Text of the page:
IBM's PartnerWorld is back on the channel's agenda for 2011 after a two-year hiatus but the event is by invitation only to keep out the riff-raff.
By submitting your personal information, you agree that TechTarget and its partners may contact you regarding relevant content, products and special offers.
Business partners that received the golden ticket from Big Blue are in the process of enrolling for the shindig in Orlando on 15 and 16 February, with 4,000 individuals invited globally.
In the past, any Business Partner could enrol for the event but Jacqui Davey, IBM vice president of the Business Partner Organisation and midmarket for the UK and Ireland, confirmed it was being more selective about attendees.
"We are focused on getting some good attendance across the whole portfolio - services, hardware and software - to get partners up to speed on our strategy," she told MicroScope.
Big Blue pulled the plug on PartnerWorld in 2009 as the recession wreaked havoc on the industry and the recovery was not sufficient to warrant its reintroduction last year, with IBM running webinars and local events in its place.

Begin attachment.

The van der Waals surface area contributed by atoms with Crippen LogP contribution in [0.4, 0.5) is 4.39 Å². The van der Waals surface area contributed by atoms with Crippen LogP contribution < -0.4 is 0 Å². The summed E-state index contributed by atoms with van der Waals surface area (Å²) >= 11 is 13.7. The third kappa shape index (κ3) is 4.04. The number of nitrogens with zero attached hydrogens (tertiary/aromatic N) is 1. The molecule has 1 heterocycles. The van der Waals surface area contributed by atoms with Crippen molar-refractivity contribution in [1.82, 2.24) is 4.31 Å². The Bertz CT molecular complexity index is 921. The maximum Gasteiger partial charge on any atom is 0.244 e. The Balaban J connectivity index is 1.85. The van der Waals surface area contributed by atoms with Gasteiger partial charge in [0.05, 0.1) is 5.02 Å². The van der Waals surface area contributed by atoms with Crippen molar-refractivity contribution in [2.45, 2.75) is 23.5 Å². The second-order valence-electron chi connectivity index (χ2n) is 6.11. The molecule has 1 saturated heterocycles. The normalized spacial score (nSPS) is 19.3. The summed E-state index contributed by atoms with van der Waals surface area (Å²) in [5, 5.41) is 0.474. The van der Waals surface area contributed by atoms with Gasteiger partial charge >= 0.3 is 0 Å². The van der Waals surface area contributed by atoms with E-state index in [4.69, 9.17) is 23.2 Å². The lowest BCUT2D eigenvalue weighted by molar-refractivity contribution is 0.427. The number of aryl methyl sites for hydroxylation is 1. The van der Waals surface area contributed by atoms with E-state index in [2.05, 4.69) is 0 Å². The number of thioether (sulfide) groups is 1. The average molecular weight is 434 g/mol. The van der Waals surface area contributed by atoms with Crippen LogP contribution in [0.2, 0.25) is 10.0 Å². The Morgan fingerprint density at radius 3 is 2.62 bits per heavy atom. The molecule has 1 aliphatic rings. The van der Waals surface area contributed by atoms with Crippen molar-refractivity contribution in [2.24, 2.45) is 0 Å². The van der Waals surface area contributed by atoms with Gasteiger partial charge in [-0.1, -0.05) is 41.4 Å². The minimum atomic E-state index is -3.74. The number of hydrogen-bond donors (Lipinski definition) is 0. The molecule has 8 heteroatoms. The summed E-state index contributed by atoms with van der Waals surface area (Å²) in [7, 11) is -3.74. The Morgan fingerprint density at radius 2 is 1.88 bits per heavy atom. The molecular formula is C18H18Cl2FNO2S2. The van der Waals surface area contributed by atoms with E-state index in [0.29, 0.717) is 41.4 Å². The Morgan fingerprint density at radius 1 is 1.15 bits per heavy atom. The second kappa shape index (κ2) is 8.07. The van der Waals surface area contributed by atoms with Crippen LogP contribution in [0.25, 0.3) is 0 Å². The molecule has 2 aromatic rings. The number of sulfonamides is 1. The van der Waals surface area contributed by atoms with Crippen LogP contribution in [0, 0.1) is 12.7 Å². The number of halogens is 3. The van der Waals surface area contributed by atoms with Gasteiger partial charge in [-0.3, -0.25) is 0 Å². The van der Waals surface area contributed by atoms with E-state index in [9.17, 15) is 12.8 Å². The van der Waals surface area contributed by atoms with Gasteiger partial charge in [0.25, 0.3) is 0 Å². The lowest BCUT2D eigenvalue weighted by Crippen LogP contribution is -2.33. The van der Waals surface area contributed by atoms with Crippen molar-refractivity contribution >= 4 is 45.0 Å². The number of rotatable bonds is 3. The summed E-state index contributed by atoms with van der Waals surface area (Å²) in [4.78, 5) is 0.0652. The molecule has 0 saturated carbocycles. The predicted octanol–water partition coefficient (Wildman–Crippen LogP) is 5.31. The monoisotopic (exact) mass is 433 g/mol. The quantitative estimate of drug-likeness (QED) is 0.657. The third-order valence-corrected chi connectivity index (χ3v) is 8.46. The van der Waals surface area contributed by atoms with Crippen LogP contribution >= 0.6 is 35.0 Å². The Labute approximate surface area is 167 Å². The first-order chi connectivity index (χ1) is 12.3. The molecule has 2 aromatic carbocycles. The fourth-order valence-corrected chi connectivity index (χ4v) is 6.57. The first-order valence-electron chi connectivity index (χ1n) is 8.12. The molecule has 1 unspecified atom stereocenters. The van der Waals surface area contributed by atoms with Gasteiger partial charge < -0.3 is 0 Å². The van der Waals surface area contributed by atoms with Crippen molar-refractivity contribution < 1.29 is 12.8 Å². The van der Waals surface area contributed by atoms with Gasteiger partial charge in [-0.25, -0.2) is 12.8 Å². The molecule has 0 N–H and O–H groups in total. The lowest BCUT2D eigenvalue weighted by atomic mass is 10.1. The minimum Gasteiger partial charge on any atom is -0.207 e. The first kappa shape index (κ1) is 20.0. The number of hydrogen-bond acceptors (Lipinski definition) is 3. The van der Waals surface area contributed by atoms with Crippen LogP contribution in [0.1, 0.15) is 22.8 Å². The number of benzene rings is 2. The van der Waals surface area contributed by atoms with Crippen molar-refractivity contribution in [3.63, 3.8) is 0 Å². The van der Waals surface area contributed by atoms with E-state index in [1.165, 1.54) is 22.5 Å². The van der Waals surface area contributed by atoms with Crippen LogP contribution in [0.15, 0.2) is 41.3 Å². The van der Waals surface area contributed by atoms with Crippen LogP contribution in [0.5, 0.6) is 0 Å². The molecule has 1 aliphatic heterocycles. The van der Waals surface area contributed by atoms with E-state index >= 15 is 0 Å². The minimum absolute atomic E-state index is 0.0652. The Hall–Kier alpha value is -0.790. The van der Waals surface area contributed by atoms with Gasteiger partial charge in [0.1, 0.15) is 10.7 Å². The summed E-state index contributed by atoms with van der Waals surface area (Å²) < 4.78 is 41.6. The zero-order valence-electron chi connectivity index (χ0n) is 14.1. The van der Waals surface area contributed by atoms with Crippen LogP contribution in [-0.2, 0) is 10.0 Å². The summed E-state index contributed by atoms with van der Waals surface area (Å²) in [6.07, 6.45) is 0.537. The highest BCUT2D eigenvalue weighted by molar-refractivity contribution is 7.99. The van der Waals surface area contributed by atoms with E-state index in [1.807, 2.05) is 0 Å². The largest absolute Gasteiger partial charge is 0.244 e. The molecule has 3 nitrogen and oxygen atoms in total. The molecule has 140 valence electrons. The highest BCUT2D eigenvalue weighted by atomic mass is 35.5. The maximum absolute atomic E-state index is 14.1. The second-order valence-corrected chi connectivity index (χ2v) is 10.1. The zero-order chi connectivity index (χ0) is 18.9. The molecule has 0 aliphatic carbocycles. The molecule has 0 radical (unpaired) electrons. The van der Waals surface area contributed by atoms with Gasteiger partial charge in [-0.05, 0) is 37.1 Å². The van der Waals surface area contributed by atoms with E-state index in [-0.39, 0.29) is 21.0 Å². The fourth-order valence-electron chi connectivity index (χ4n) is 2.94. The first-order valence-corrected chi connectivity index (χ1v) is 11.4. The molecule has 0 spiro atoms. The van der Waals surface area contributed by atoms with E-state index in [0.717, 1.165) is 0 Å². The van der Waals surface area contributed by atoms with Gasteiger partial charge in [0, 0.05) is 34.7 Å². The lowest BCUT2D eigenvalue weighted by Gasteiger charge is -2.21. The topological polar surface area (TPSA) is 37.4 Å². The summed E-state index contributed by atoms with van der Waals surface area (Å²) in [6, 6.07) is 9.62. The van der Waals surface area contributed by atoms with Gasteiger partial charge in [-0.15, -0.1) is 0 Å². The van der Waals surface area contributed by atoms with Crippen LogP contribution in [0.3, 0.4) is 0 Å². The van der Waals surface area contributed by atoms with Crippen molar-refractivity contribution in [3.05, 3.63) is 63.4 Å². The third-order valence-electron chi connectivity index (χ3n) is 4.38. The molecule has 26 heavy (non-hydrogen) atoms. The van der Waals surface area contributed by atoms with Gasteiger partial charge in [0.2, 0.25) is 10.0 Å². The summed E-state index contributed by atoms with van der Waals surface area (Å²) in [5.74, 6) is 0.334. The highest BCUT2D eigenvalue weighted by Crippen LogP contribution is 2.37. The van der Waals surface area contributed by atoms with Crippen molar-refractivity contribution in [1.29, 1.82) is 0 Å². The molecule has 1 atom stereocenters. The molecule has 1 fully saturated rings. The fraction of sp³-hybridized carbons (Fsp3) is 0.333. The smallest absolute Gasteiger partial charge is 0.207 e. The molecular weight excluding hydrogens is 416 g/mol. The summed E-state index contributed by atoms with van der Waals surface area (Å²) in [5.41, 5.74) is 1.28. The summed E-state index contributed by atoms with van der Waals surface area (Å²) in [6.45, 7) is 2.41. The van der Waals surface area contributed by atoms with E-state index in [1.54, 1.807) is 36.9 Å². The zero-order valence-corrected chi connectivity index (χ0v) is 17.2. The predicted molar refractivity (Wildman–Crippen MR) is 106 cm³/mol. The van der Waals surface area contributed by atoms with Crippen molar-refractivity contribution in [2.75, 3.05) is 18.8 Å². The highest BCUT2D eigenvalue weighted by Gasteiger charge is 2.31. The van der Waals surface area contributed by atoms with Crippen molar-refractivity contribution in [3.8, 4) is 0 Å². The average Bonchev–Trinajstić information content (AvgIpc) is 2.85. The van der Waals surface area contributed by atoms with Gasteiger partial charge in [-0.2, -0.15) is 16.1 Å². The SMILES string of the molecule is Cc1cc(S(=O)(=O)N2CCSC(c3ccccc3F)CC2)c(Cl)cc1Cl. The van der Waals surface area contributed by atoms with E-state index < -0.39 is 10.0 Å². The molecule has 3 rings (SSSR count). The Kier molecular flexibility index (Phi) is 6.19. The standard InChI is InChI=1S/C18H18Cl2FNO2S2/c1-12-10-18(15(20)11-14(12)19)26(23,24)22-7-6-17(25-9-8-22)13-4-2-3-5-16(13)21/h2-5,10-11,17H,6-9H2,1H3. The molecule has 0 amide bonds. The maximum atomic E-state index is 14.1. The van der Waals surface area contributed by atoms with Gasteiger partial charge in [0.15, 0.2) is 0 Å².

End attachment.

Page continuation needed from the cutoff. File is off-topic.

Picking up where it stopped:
Davey said it withdrew the conference based on partner feedback and had now heeded calls for its return, noting that "the market has got to a point where it can sustain a global event".
The event is to be hosted by Rich Hume, Global GM of Business Partners, and the agenda includes IBM's Smarter Planet initiative, business analytics, cloud computing and the mid-market.
The cost to register for the event remains at $1,700 (£1,068) but attendees also have to stump up the costs of travel, accommodation, beer money and time out of the office.
Tom Kelly, managing director at Logicalis, voiced high expectations of the event: "The partners will be of better quality to drive an interactive discussion."
The networking potential with European counterparts and interest in the cloud were the major reasons for attending PartnerWorld 2011, said Chris Wilson, commercial director at Celerity.
The turnout from the UK was expected to be strong, said Rob Tomlin, business unit director at IBM distributor ISI.